Take a front-row seat for lambing this spring
This key part of the farming calendar usually happens in springtime. It’s an experience our guests never forget and is a truly magical time to be on a Feather Down farm.
We’ve pulled together some handy facts about lambing at our Feather Down Farms as it really is a special time to introduce children to farming and the countryside.
1. Lambing can start as soon as December although the majority of farms begin in early spring. Early farms like Hidcote Manor, will see most of their lambs born by the time the first guests arrive in April whilst lambing at Warren farm, above Cheddar Gorge in Somerset, only starts in May.
2. Feather Down have farms across the UK where lambing can be found. The furthest north is at Balnab farm in Scotland whilst the most southerly is Gwel Teg in Cornwall.
3. Lambs come in all shapes and sizes. If you go to Glastonbury Hill farm, you’ll get close up to the tiniest breed in this country, the Ouessant, a rare breed originally from the island of the same name in Brittany.
4. Most family’s experience of lambing is unforgettable. One boy who had spent the whole weekend with the lambs at one of our farms cried all the way home. And the emotion even affects grown men too, have a watch of ‘Clarkson’s Farm’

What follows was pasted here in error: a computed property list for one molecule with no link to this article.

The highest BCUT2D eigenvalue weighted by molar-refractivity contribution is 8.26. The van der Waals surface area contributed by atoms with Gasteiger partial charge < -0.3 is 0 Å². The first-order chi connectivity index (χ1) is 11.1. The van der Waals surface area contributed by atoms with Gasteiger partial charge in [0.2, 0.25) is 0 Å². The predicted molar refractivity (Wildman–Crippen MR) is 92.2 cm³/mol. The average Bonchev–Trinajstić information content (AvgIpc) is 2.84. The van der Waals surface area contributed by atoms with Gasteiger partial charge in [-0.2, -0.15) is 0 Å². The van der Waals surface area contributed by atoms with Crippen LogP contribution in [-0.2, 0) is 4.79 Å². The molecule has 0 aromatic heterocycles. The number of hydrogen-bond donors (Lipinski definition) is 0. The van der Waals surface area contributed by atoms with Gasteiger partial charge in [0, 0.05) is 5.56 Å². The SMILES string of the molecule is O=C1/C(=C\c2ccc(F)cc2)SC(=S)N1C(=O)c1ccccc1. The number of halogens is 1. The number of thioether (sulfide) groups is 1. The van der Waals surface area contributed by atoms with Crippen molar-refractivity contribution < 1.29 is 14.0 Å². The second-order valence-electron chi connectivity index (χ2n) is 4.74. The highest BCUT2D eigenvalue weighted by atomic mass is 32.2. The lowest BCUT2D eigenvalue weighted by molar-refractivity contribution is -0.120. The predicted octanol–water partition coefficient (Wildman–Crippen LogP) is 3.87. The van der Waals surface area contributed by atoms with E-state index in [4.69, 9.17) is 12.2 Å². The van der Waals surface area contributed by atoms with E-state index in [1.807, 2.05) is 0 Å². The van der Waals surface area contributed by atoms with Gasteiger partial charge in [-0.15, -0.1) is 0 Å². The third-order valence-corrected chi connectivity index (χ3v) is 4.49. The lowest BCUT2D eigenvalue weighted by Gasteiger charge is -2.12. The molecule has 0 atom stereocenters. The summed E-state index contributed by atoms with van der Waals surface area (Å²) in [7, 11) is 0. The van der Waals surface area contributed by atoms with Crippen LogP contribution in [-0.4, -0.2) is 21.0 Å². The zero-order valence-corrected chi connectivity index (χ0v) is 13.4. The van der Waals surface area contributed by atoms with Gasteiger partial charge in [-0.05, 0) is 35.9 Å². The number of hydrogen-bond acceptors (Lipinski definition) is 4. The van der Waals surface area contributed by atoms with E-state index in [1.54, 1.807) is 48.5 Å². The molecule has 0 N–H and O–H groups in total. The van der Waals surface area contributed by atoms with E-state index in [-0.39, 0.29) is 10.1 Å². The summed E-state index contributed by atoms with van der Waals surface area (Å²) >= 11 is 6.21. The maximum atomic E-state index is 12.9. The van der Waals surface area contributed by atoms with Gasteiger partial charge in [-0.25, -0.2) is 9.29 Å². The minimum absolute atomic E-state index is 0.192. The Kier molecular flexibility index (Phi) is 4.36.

5. You may even find yourself mixing with Instagram stars. Molly at Gwel Teg has built up quite a following since she came into the world in 2020.
6. Guests can often bottle feed a lamb which may be because they are an orphan or more likely that the ewe has had triplets or more and can’t look after them all.
7. You may be extremely lucky and witness the birth of a lamb at a Feather Down farm. It's something that you're likely never to forget.
8. Flocks come in all shapes and sizes at our Feather Down farms. At Warren farm they have 1,300 Welsh mountain ewes lambing this year, whilst others will have just a handful. Size doesn’t matter though as the magical experience will be the same.